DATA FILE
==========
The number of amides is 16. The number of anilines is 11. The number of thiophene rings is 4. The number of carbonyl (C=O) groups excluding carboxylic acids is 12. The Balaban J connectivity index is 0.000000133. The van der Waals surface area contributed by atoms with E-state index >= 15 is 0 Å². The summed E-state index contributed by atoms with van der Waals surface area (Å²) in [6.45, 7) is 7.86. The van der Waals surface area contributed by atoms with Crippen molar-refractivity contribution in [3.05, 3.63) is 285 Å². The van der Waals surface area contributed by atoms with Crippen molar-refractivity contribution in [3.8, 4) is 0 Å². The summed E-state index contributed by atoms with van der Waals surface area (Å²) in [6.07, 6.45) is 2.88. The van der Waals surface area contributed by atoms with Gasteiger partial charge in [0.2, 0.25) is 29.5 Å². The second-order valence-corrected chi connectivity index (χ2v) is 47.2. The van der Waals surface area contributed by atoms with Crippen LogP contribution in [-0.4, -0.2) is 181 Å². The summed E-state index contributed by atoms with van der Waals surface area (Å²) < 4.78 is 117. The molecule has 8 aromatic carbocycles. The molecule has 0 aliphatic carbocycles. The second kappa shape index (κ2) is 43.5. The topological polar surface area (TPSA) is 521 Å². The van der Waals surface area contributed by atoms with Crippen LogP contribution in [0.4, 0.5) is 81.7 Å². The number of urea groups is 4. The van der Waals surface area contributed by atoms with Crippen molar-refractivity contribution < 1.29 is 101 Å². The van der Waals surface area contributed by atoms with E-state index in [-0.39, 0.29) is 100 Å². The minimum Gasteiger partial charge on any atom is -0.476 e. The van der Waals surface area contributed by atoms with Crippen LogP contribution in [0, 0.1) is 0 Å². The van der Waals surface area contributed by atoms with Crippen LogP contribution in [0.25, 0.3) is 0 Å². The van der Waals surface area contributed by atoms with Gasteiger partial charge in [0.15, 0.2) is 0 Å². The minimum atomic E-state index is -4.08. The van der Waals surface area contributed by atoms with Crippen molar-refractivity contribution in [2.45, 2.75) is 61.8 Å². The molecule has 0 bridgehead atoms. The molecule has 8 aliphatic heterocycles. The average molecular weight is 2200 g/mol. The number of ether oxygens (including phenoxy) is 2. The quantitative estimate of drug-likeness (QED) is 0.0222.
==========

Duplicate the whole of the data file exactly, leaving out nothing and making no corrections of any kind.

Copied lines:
The number of amides is 16. The number of anilines is 11. The number of thiophene rings is 4. The number of carbonyl (C=O) groups excluding carboxylic acids is 12. The Balaban J connectivity index is 0.000000133. The van der Waals surface area contributed by atoms with E-state index >= 15 is 0 Å². The summed E-state index contributed by atoms with van der Waals surface area (Å²) in [6.45, 7) is 7.86. The van der Waals surface area contributed by atoms with Crippen molar-refractivity contribution in [3.05, 3.63) is 285 Å². The van der Waals surface area contributed by atoms with Crippen molar-refractivity contribution in [3.8, 4) is 0 Å². The summed E-state index contributed by atoms with van der Waals surface area (Å²) in [6.07, 6.45) is 2.88. The van der Waals surface area contributed by atoms with Gasteiger partial charge in [0.2, 0.25) is 29.5 Å². The second-order valence-corrected chi connectivity index (χ2v) is 47.2. The van der Waals surface area contributed by atoms with Crippen LogP contribution in [-0.4, -0.2) is 181 Å². The summed E-state index contributed by atoms with van der Waals surface area (Å²) < 4.78 is 117. The molecule has 8 aromatic carbocycles. The molecule has 0 aliphatic carbocycles. The second kappa shape index (κ2) is 43.5. The topological polar surface area (TPSA) is 521 Å². The van der Waals surface area contributed by atoms with Crippen LogP contribution in [0.4, 0.5) is 81.7 Å². The number of urea groups is 4. The van der Waals surface area contributed by atoms with Crippen molar-refractivity contribution < 1.29 is 101 Å². The van der Waals surface area contributed by atoms with E-state index in [-0.39, 0.29) is 100 Å². The minimum Gasteiger partial charge on any atom is -0.476 e. The van der Waals surface area contributed by atoms with Crippen LogP contribution in [0, 0.1) is 0 Å². The van der Waals surface area contributed by atoms with Crippen LogP contribution in [0.25, 0.3) is 0 Å². The van der Waals surface area contributed by atoms with Gasteiger partial charge in [0.15, 0.2) is 0 Å². The minimum atomic E-state index is -4.08. The van der Waals surface area contributed by atoms with Crippen molar-refractivity contribution in [2.45, 2.75) is 61.8 Å². The molecule has 0 bridgehead atoms. The molecule has 8 aliphatic heterocycles. The average molecular weight is 2200 g/mol. The number of ether oxygens (including phenoxy) is 2. The quantitative estimate of drug-likeness (QED) is 0.0222.